Well, you have to give Environment Canada credit, as it was the only forecaster to correctly predict the behaviour of last week’s Colorado low. While the low tracked pretty close to what weather models predicted, a trough of low pressure extending to the northwest of the low brought some significant snowfall to central and eastern regions.
For this forecast period, the weather models have pulled way back on the storm system that was predicted to move across our region just before Christmas. Currently, the models show two areas of low pressure: a weak one moving through central regions, and a slightly stronger one moving through the Dakotas. Temperatures, while still expected to be mild, will stay below the freezing mark, with the mildest air staying to our south. Precipitation from these systems is a little uncertain, but current indications are that most areas will see between two and five cm of snow by the end of the day on Wednesday, with some higher amounts possible in extreme southern regions.
Over Christmas and into the weekend, it looks like weak high pressure will dominate. This will bring a mix of sun and clouds, along with nice late-December temperatures, with highs expected to be in the -8 C range and overnight lows around -15 C. Temperatures will moderate late in the weekend as an area of low pressure tracks across north-central Manitoba.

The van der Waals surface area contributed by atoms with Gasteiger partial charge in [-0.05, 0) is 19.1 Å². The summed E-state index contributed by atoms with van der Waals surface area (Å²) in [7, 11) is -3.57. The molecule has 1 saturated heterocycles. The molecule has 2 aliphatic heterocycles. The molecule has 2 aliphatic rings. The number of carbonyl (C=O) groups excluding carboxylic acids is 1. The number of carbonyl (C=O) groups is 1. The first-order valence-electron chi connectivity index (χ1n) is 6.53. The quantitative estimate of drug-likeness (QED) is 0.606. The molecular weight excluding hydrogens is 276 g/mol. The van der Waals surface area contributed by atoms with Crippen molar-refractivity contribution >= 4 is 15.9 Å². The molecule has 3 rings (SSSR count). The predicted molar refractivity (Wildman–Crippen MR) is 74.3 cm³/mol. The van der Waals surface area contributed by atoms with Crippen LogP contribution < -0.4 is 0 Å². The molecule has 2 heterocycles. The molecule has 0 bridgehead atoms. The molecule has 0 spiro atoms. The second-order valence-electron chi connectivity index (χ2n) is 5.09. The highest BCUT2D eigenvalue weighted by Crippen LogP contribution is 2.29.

Next week’s setup is a little uncertain, as the models have been struggling a little bit with consistency. The latest model run shows a large area of low pressure sliding by well to our south and a large arctic high trying to move in from the north. This will likely bring us plenty of clouds along with some occasional light snow early in the week before the high finally wins out. This would result in clearing skies around New Year’s, along with colder temperatures.
Usual temperature range for this period: Highs, -19 to -4 C; lows, -29 to -13 C.